As has been stated many times it doesn't infect via sound, it is thought to only uses it as a self repair mechanism when you disable/remove all other means of communicating like the LAN, WiFi, Bluetooth, then you start to clean the infection by removing parts of it or enabling/disable devices it will use the audio link (supposedly) to undo the work you are doing to remove it.

I'm guessing if you disabled the WiFi and all other ways for it to communicate in the BIOS it would fall back to the ultra sound to re-enable its connection to other infected devices.
Woodstock 3rd November 2013, 06:13 Quote
Quote:
Originally Posted by Corky42
Quote:
Originally Posted by Woodstock
<Snip>
As for the comments about his skill based on the 3 years, your talking about techniques never seen in the wild, on bizarre symptoms and seemingly unrelated.
<Snip>
Also I doubt he would risk his credibility on a hoax (would ruin him in so many ways) to drum up support for an already well attended conference.

Yea the skill thing was based on the way it has been reported, saying how he has been unable to clean his network for over 3 years. Maybe its just me that thought it sounded like he kept getting reinfected by not doing a proper job, when in fact he probably reinfected devices almost on purpose while running tests and such.

And i also doubt its a hoax, but you never know stranger things have happened.

Well the only way to clean the network (once you have isolated the cause) would be to identify the exact cause, and dis-infect in a clean room, which in the normal case would be simply disconnect all network cards, which is where the sound hacks come into play. If he had only one infected machine that would be simple.

He definitely could have cleaned his machines one by one in a different location, but then he wouldn't have been able to research the problem in detail. In research context there is plenty of reasons to not wipe the infection, until you have learnt everything you want, the main one being well research
RichCreedy 3rd November 2013, 13:28 Quote
Quote:
Originally Posted by Corky42
Would sound cancelling technology work seeing as its using sound above normal human hearing ?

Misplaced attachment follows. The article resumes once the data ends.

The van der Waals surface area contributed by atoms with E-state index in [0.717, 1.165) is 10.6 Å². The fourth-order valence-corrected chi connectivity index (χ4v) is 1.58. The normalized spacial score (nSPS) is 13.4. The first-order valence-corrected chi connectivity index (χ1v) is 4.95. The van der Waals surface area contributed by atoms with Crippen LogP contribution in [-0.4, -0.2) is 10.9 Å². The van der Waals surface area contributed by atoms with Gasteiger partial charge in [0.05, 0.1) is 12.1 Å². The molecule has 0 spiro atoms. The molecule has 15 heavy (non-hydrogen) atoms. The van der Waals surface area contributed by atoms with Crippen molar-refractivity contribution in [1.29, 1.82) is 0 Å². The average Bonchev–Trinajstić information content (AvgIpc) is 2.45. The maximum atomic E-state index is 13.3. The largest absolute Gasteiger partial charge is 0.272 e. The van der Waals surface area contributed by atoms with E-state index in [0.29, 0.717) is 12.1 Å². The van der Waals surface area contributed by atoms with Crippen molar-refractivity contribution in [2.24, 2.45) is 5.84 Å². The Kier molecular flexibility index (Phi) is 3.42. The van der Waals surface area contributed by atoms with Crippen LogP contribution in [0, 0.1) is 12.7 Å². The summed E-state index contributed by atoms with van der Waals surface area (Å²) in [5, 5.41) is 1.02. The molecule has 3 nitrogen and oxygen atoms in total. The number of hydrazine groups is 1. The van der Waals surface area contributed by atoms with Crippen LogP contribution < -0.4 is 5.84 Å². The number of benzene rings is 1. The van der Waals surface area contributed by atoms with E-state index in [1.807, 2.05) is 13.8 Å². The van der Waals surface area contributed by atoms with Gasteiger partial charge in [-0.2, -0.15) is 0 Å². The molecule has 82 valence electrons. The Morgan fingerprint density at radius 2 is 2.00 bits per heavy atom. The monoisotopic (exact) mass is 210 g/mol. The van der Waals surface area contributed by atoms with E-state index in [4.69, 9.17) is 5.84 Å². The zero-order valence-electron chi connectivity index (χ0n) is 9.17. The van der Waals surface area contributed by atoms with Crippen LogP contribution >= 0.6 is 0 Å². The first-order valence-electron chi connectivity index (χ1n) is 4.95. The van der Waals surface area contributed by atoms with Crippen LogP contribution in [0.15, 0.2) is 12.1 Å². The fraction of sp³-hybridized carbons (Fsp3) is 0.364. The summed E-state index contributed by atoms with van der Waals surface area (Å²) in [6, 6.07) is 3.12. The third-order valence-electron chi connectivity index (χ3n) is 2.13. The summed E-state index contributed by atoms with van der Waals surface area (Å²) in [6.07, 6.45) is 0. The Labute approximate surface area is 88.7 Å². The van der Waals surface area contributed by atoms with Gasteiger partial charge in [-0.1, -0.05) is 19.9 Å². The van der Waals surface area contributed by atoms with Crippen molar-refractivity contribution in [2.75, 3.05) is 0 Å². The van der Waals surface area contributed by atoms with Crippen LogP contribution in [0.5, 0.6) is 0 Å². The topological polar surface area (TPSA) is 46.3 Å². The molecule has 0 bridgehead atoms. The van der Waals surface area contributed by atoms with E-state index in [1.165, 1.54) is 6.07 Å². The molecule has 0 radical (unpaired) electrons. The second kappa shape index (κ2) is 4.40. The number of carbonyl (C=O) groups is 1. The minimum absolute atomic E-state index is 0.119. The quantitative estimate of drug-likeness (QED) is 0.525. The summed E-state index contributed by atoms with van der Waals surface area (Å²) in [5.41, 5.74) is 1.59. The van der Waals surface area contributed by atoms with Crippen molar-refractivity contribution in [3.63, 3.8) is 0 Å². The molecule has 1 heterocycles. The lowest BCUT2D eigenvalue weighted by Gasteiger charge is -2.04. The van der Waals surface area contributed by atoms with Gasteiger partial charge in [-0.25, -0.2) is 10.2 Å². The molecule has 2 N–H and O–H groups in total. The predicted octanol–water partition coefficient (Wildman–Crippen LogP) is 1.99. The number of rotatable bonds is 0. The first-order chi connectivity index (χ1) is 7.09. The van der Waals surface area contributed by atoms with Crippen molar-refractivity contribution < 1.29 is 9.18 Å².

I don't see why it wouldn't you are after all cancelling a sound waveform, you just make sure the sound cancelling technology has a high enough range
tuk 3rd November 2013, 13:39 Quote
^^Assuming you're talking about 'active noise cancelling' this technology focuses on cancelling sounds audible to humans.
Gradius 4th November 2013, 00:17 Quote
I pulled out my MIC since 2005.
theshadow2001 4th November 2013, 00:40 Quote
You could probably just tape something dense with a bit of foam backing over the mic. That would probably be enough to attenuate the signal on the receiving. High frequencies are easier to stop.

Anyway the dude physically disabled the mic as part of his testing.

Once you are aware that it is happening its quite straight forward to stop.
r3loaded 4th November 2013, 10:13 Quote
tuk 4th November 2013, 11:01 Quote
^^
Quote:
First of all, yes, it is absolutely possible in theory and there have been proof of concepts......
Corky42 4th November 2013, 12:48 Quote
Quote:
Originally Posted by r3loaded
Ahem, ladies and gentlemen: http://www.rootwyrm.com/2013/11/the-badbios-analysis-is-wrong/

This guy seems to be focusing to much on the BIOS side of things, understandable as that's his thing. But im not sure it has even been claimed that BadBios is purely a firmware based virus, simply that it has the ability to target a computer's BIOS, and possibly other firmware standards.

Does the word "target" mean its written entirely in the firmware code, or does "target" mean it can manipulate or introduce hooks in the firmware to other parts of the virus ?
Woodstock 4th November 2013, 14:42 Quote
First off man is the guy trying to brag in the opening lines (https://yourlogicalfallacyis.com/appeal-to-authority)

Also he is trying to refute something that was never claimed in the audio section (the air-gaping while the OS is running)
Corky42 6th November 2013, 14:01 Quote
Researcher skepticism grows over badBIOS malware claims
Quote:
I don't want to say it but I think the very paranoia that makes one a good infosec professional is wearing on him. I don't want to see anyone being mean about it. It could happen to any of us and it WILL.
impar 3rd December 2013, 10:22 Quote
Greetings!
Quote:
Scientist-developed malware covertly jumps air gaps using inaudible sound
Malware communicates at a distance of 65 feet using built-in mics and speakers.
...
The researchers, from Germany's Fraunhofer Institute for Communication, Information Processing, and Ergonomics, recently disclosed their findings in a paper published in the Journal of Communications. It came a few weeks after a security researcher said his computers were infected with a mysterious piece of malware that used high-frequency transmissions to jump air gaps. The new research neither confirms nor disproves Dragos Ruiu's claims of the so-called badBIOS infections, but it does show that high-frequency networking is easily within the grasp of today's malware.
...
http://arstechnica.com/security/2013/12/scientist-developed-malware-covertly-jumps-air-gaps-using-inaudible-sound/